Education  September 20, 2013

Grant helps professor tame data streams

Speed. Accuracy. Efficiency. In an age of technological advances, new developments are constant. A variety of professional industries and individuals can benefit from the improvements, but they have to be sparked by an innovator.

Shrideep Pallickara, a Colorado State University associate professor of computer science, is helping generate some of those sparks. This spring, Pallickara won a $400,000 research award from the National Science Foundation for his work on computer system development. The award, generated by the Faculty Early Career Development (CAREER) Program, will allow Pallickara to explore how to tame and better utilize real-time data streams that tell us everything from how our hearts are beating to how chemicals are reacting.

“There is a huge proliferation of devices that measure something: temperature, heart function, respiration,” Pallickara said. “The idea is to process data from these censors in real time.”

The five-year study will focus on data stream management in areas such as health care and homeland security. These computer data streams are an integral part of electronic health monitoring devices in hospitals. These fast-flowing data sequences provide accurate information almost instantaneously so doctors can update their care protocols as soon as data indicates there’s been a change.

Additionally, chemical and biological sensor data streams can aid homeland security in information processing and assessing a potential threat. These too rely on both accuracy and speed.

One of Pallickara’s goals is to refine medical data stream processing so precisely that it can monitor changes down to the millisecond.

“It’s not feasible for humans to do these measurements. A nurse cannot take a temperature every second,” he said. “It can also be unsafe and dangerous when it comes to measuring chemicals. There are several reasons why you would want sensors to do the measuring and process the data.”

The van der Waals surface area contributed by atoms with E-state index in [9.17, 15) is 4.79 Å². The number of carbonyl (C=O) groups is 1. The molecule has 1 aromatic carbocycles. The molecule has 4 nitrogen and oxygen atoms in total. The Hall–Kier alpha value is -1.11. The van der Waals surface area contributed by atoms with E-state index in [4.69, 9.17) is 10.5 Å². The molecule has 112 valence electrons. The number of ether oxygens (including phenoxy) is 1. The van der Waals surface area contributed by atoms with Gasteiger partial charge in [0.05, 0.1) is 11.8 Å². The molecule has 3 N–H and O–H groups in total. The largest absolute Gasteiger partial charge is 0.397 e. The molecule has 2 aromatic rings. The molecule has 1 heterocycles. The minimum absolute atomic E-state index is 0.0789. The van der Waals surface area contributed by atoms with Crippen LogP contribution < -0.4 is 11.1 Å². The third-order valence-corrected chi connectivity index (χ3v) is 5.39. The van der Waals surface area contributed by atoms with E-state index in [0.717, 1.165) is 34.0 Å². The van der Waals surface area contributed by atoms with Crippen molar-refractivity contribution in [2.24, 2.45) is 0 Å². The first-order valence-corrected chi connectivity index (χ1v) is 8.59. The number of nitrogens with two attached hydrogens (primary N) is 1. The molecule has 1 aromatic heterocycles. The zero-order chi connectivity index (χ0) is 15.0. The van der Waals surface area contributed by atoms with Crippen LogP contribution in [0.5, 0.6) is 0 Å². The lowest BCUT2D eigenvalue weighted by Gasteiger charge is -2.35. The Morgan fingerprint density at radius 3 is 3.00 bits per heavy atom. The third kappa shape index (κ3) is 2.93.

The medical monitoring devices stream patient data in hospitals and assisted living facilities. Doctors rely on the devices to provide accurate information in a timely manner. Efficiency relies on effectiveness; if the monitors are faulty or damaged, the results can be harmful rather than helpful.

“Sensors continuously generate data and can get ‘hosed,’ overwhelming the processing infrastructure,” Pallickara said. “We’re working on the notion of backup computations; if a machine fails, (the data) can get switched over to another computation in seconds where it is still processed in real time. Just because one machine fails, health is still monitored.”

The importance of health-care technology is growing, with financiers dramatically increasing investment in the field. Venture capitalists invested $543 million in medical devices in the second quarter of 2013, according to the MoneyTree Report from PricewaterhouseCoopers LLP and the National Venture Capital Association, based on data provided by Thomson Reuters. This was a 25 percent increase over the first quarter.

Pallickara has teamed up with Dr. Gary Luckasen in the cardiology center at the Medical Center of the Rockies in Loveland. Luckasen and Pallickara will accumulate electronic data from a group of patients to be used in experiments for developing real time sequencing across several machines.

Pallickara also is working on methods that prevent the system failures that can occur when multiple streams of data interfere with each other.

Pallickara is using open-source software for his research, allowing collaboration and shared information with other scientists and field researchers for observational purposes. This software can be accessed by a number of machines to process various – and large – streams of data in multiple locations.

The grant also provides educational outreach opportunities for local middle-school students to study mathematical concepts throughout the year.

The NSF awards the CAREER grant to nominees who prove successful integration of education and research within their respective field of interest. Pallickara has been a recipient of additional NSF grants in the past, as well as funding from the Department of Homeland Security for a variety of research projects.

Speed. Accuracy. Efficiency. In an age of technological advances, new developments are constant. A variety of professional industries and individuals can benefit from the improvements, but they have to be sparked by an innovator.

Shrideep Pallickara, a Colorado State University associate professor of computer science, is helping generate some of those sparks. This spring, Pallickara won a $400,000 research award from the National Science Foundation for his work on computer system development. The award, generated by the Faculty Early Career Development (CAREER) Program, will allow Pallickara to explore how to tame and better utilize real-time data streams that tell us everything…

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